While pintle hitches are a little noisier than traditional ball mounts, their weight capacity is significantly higher. These hitches can tow up to 60,000 lbs. and are commonly used in the construction industry to move heavy trucks and machines.
3. Rear Receiver Trailer Hitch
This is one of the most commonly used truck hitches. Rear receiver trailer hitches are commonly used for towing trailers and cargo management.
The standard rear receiver trailer hitch has a square-shaped tube for mounting. This makes its application options endless. These types of hitches are mounted at the rear frame of the car.
Rear receiver trailer hitches are classified into five different class scales, with five being the heaviest while one is the lightest. The size of the receiver tube increases with the rating. However, specific hitches may not follow this rule, thus double-checking is a must before purchasing one.
4. Front Mount Hitch
As the name suggests, the front mount hitch is mounted at the front of the vehicle. It can be a great addition to your car as you can easily insert a winch, a snowplow, and cargo carrier or use it as a mount for a spare tire.
These hitches are quite versatile with numerous other applications. However, always remember that front mount hitches are not rated the same as rare hitches. Thus, always check their rating before purchasing.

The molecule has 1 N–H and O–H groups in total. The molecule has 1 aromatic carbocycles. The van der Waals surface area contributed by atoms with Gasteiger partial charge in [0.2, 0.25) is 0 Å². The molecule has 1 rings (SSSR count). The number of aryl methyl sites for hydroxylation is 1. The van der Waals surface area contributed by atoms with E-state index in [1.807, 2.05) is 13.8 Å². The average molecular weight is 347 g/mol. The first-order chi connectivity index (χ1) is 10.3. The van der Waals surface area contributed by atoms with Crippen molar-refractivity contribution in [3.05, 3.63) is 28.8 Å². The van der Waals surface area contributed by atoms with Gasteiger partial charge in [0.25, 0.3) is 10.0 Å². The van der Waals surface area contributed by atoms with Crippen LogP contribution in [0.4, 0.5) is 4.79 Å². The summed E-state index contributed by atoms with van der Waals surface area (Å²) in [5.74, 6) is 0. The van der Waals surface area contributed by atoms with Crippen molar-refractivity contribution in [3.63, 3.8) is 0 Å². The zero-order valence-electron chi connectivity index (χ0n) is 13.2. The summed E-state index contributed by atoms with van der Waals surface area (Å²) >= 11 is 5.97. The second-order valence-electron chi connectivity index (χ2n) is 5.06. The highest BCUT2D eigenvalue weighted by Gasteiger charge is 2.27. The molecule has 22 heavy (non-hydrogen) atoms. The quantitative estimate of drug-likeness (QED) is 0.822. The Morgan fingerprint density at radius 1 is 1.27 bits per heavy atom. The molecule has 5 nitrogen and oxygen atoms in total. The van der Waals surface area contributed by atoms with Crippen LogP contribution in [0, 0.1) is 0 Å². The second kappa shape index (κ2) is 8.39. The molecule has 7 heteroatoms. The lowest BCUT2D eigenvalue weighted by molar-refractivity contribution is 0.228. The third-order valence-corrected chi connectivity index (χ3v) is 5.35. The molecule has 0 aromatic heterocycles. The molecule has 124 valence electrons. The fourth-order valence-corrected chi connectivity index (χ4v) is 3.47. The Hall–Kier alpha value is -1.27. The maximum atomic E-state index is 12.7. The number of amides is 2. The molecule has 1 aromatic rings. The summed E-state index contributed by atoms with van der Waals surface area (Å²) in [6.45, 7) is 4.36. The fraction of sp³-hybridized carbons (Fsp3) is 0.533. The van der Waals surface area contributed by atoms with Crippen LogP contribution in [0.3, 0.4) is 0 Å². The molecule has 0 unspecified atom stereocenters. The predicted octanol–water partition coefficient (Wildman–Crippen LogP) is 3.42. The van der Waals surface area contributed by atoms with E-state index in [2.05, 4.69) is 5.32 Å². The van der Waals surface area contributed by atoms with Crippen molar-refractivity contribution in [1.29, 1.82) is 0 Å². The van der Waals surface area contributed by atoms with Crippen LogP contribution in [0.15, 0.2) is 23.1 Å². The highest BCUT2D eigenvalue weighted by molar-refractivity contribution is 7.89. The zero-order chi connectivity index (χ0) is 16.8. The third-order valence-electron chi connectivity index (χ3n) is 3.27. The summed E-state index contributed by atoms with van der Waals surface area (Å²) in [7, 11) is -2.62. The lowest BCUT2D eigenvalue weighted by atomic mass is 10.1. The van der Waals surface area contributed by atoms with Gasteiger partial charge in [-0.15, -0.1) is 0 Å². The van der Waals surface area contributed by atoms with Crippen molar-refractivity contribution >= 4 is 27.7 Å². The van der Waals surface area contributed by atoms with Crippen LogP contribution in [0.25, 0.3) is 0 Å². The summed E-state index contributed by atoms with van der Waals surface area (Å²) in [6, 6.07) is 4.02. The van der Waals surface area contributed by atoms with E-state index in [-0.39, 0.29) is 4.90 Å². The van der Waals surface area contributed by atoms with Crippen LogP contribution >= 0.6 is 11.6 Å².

5. 5th Wheel Hitch
A 5th wheel hitch is a heavy-duty trailer hitch that easily mounts to the cradle of a trunk bed near the axle. These types of trailer hitches were designed for towing large campers’ car haulers and travel trailers.
5th wheel hitches are unique because the linking device is not part of the trailer but attached to the hitch. The trailer’s kingpin mounts to the hitch; then, it’s secured by a jaw mechanism. Unfortunately, these types of hitches are only used in pickup trucks.
The 5th wheel hitch also can meander with the outline of the road thanks to its pivotal capabilities. This type of hitch can support up to 24,000 lbs.